Showing posts from December, 2020

Hanging on: N M Browne

 So, this blog was going to be the sad end of year reflection on a year of Covid, of the last year in which all of Europe was still  ours to explore at will. I went to Paris at the end of February as the world woke up to virus and I went to Venice post Covid in the early summer when, briefly, the world opened up again: memories to hold on to.  This year has been about hanging on. I wrote a poem everyday through lockdown - hanging on to creativity and small pleasures: the birdsong in the garden, sunlight striping the floor, walks with a friend and wine -  probably too much wine. This year has been about hanging on to connections, contriving safe ways to meet family and friends. We hung on to Christmas by having it outdoors in November in a festive gazebo. I have decided to hang on to  59, though my transition into young old age was marked memorably and well with a walk in the park and champagne, I think I'll celebrate it again next year - when I may be able to see more than one pers

Goodbye, Enid from the Authors Electric

  Enid Richemont For many years the 28th of each month has been the day when Enid Richemont blogged for Authors Electric -- usually in the form of a diary entry, with news of her books -- which covered a wide field -- or proudly writing of her daughter's theatre career. Sadly, there will be no more diary entries from Enid. In the late months of 2020 Authors Electric learned, first, that Enid had been diagnosed with cancer -- and then, all too quickly, that she was very ill and had died. We feel her loss. Enid was born and grew up in South Wales but spent most of her life in north London. Her marriage to David Richemont was a long and happy one and they raised two children.   Enid and David   Enid won a scholarship to Dublin's College of Art, where she studied painting and design; and she taught in a Rudolf Steiner school. Together with her family, she lived for two years in Paris. She wrote for both adults and children and her work has been translated into Danish, German, Arabi

Becoming a Period Piece in Just 20 Years -- Andrew Crofts

  Time is speeding up. A novel I wrote twenty years ago is being republished by Lume Books. It is called “Pretty Little Packages”, (although it started life as “Maisie’s Amazing Maids”). The main character is a ghostwriter, (no surprise there), and the plot is about modern slavery, which was a subject I was writing about a lot at the time. Re-reading it now, nothing much has changed about the modern slavery business – if anything it has grown worse, but perhaps we are just more aware of it than we were at the turn of the Millennium. A lot of other things, however, have changed.  I n the year 2000 mobile phones still had a certain novelty value for many of us. Most of us certainly didn’t use them for anything other than phoning one another in the age-old manner. Letters still came through the post, we bought street maps when we had to navigate around unfamiliar cities, and fax machines were commonplace.   Full body tattoos were highly unusual and when one of the characters in the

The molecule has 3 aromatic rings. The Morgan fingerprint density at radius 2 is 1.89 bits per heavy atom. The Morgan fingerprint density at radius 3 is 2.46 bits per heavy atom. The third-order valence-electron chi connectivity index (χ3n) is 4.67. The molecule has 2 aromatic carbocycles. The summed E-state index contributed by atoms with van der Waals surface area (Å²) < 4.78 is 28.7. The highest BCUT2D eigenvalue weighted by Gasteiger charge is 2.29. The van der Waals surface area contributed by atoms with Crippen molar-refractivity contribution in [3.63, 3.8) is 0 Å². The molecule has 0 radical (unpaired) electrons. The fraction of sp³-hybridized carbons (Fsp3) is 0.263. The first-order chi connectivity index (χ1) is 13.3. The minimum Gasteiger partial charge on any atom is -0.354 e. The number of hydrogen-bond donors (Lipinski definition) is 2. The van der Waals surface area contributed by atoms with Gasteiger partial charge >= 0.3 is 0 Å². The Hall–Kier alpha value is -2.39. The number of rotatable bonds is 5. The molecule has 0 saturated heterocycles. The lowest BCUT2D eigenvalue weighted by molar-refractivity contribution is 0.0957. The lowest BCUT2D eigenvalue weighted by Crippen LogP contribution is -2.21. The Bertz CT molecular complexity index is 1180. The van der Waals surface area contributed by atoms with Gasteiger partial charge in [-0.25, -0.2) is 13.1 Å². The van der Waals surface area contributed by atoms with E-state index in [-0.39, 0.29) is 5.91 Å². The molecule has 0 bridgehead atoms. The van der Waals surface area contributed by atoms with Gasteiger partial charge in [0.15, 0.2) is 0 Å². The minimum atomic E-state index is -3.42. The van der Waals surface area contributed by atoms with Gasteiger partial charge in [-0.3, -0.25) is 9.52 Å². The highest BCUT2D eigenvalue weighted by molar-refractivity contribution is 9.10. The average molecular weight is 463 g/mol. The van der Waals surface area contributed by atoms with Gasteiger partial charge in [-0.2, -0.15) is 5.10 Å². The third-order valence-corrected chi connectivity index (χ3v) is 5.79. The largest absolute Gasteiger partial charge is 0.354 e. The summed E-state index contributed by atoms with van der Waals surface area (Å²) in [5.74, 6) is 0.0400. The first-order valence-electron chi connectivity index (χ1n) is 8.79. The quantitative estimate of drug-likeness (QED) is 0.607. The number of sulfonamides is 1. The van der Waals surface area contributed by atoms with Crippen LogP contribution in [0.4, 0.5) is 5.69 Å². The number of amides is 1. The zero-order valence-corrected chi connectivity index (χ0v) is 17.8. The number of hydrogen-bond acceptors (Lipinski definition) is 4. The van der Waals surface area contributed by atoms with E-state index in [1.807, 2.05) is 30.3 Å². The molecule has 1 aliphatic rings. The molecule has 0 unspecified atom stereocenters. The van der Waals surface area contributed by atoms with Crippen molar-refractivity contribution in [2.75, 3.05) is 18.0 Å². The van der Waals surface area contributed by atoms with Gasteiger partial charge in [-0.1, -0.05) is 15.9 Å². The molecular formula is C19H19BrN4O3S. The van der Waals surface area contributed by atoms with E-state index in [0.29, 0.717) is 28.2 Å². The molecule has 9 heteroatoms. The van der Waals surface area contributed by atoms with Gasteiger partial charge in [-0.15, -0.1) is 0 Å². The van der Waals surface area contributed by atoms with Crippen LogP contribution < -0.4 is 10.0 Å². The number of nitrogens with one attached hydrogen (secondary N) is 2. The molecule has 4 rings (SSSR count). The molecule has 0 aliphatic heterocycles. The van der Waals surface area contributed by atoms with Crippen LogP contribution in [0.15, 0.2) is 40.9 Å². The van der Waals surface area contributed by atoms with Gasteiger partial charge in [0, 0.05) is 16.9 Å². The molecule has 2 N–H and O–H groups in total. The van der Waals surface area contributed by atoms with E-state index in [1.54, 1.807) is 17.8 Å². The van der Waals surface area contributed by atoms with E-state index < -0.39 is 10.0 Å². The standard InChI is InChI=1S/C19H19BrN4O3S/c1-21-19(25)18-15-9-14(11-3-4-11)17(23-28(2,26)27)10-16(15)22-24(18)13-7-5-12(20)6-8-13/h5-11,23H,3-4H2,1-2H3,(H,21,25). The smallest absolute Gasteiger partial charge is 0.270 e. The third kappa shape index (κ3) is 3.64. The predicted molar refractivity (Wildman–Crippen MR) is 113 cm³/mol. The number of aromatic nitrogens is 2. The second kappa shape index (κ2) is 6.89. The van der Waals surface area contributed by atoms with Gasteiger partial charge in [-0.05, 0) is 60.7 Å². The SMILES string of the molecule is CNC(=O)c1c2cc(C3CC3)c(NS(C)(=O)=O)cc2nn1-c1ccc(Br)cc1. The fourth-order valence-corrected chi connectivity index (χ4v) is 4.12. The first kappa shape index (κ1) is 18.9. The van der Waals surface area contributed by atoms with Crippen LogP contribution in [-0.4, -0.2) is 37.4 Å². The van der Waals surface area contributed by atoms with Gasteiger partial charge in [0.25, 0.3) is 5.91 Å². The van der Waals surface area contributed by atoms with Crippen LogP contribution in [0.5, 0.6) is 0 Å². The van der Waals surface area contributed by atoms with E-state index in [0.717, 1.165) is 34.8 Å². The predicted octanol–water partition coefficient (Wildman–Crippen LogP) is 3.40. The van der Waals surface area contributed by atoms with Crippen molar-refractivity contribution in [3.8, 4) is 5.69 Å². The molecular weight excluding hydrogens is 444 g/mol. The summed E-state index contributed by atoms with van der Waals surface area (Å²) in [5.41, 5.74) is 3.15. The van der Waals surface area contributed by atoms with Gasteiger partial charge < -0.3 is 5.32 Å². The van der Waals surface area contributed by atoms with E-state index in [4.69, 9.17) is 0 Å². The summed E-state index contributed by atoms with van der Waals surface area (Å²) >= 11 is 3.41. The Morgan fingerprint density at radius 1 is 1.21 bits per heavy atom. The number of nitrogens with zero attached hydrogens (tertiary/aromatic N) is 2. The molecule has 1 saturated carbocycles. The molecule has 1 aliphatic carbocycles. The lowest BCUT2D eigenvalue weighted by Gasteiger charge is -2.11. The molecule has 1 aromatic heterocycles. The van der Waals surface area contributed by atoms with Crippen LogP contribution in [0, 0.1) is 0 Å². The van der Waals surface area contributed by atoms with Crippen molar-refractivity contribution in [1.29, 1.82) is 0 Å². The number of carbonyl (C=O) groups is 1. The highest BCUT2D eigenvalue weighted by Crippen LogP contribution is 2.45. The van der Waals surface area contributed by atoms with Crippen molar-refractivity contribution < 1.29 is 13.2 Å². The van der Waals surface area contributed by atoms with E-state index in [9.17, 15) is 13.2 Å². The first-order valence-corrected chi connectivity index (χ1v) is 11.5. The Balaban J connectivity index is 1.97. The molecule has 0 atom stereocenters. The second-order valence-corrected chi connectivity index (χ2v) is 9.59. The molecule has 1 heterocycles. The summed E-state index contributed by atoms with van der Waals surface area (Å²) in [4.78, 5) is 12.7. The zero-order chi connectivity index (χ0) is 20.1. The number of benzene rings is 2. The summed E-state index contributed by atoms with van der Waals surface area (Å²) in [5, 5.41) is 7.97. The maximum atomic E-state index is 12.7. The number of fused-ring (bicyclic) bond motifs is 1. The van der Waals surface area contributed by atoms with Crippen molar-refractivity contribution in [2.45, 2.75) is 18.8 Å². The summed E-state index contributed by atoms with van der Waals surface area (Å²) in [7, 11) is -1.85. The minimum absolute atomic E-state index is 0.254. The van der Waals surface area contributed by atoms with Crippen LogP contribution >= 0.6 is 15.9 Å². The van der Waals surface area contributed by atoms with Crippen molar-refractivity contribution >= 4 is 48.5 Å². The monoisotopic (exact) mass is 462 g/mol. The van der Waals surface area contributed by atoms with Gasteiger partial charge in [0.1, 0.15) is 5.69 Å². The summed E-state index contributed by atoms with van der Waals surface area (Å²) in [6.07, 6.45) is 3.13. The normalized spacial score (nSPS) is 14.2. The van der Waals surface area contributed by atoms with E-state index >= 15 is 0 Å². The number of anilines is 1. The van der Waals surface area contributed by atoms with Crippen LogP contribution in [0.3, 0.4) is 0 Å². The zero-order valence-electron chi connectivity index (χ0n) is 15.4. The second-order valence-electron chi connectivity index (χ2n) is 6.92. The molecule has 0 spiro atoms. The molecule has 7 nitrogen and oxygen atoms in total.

Christmas Day 2020 by Susan Price

"Oh no! No! Not Earth 2020!"   Christmas Day in the Workhouse (A Poem by George R. Sims, 1847-1922)   It is Christmas Day in the workhouse, And the cold, bare walls are bright With garlands of green and holly, And the place is a pleasant sight; For with clean-washed hands and faces, In a long and hungry line The paupers sit at the table, For this is the hour they dine.   And the guardians and their ladies, Although the wind is east, Have come in their furs and wrappers, To watch their charges feast; To smile and be condescending, Put pudding on pauper plates. To be hosts at the workhouse banquet They’ve paid for — with the rates.   Oh, the paupers are meek and lowly With their “Thank’ee kindly, mum’s!’” So long as they fill their stomachs, What matter it whence it comes! But one of the old men mutters, And pushes his plate aside: “Great God!” he cries, “but it chokes me! For this is the day she died!”   The guardia